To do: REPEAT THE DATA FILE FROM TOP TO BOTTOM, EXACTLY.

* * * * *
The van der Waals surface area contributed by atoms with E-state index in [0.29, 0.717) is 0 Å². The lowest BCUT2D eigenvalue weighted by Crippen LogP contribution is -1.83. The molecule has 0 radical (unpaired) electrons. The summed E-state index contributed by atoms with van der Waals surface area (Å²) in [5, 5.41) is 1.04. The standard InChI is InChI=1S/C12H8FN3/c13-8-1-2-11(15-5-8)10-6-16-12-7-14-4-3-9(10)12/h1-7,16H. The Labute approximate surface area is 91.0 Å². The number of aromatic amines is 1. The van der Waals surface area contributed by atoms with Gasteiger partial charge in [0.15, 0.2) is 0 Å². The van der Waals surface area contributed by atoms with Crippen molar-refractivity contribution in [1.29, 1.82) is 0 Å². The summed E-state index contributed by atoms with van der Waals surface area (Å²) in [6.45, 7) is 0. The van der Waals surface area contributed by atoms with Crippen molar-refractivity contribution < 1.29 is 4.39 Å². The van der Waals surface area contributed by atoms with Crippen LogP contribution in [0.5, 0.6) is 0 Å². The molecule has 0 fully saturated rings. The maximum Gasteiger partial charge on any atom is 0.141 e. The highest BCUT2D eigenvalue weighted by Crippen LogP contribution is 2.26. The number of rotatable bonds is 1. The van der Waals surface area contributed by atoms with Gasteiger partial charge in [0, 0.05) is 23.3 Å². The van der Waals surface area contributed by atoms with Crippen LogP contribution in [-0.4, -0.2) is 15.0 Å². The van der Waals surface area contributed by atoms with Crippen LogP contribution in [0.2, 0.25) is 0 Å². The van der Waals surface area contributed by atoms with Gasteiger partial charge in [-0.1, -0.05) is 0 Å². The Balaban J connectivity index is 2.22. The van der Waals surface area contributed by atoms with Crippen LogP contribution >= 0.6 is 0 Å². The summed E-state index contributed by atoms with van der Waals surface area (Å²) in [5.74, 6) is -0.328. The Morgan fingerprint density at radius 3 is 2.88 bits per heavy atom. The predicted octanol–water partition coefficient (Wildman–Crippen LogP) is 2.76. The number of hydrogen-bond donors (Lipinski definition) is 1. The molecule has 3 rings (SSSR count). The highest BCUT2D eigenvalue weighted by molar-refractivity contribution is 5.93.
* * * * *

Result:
The van der Waals surface area contributed by atoms with E-state index in [0.29, 0.717) is 0 Å². The lowest BCUT2D eigenvalue weighted by Crippen LogP contribution is -1.83. The molecule has 0 radical (unpaired) electrons. The summed E-state index contributed by atoms with van der Waals surface area (Å²) in [5, 5.41) is 1.04. The standard InChI is InChI=1S/C12H8FN3/c13-8-1-2-11(15-5-8)10-6-16-12-7-14-4-3-9(10)12/h1-7,16H. The Labute approximate surface area is 91.0 Å². The number of aromatic amines is 1. The van der Waals surface area contributed by atoms with Gasteiger partial charge in [0.15, 0.2) is 0 Å². The van der Waals surface area contributed by atoms with Crippen molar-refractivity contribution in [1.29, 1.82) is 0 Å². The summed E-state index contributed by atoms with van der Waals surface area (Å²) in [6.45, 7) is 0. The van der Waals surface area contributed by atoms with Crippen molar-refractivity contribution < 1.29 is 4.39 Å². The van der Waals surface area contributed by atoms with Crippen LogP contribution in [0.5, 0.6) is 0 Å². The molecule has 0 fully saturated rings. The maximum Gasteiger partial charge on any atom is 0.141 e. The highest BCUT2D eigenvalue weighted by Crippen LogP contribution is 2.26. The number of rotatable bonds is 1. The van der Waals surface area contributed by atoms with Gasteiger partial charge in [0, 0.05) is 23.3 Å². The van der Waals surface area contributed by atoms with Crippen LogP contribution in [-0.4, -0.2) is 15.0 Å². The van der Waals surface area contributed by atoms with Crippen LogP contribution in [0.2, 0.25) is 0 Å². The van der Waals surface area contributed by atoms with Gasteiger partial charge in [-0.1, -0.05) is 0 Å². The Balaban J connectivity index is 2.22. The van der Waals surface area contributed by atoms with Crippen LogP contribution >= 0.6 is 0 Å². The summed E-state index contributed by atoms with van der Waals surface area (Å²) in [5.74, 6) is -0.328. The Morgan fingerprint density at radius 3 is 2.88 bits per heavy atom. The predicted octanol–water partition coefficient (Wildman–Crippen LogP) is 2.76. The number of hydrogen-bond donors (Lipinski definition) is 1. The molecule has 3 rings (SSSR count). The highest BCUT2D eigenvalue weighted by molar-refractivity contribution is 5.93.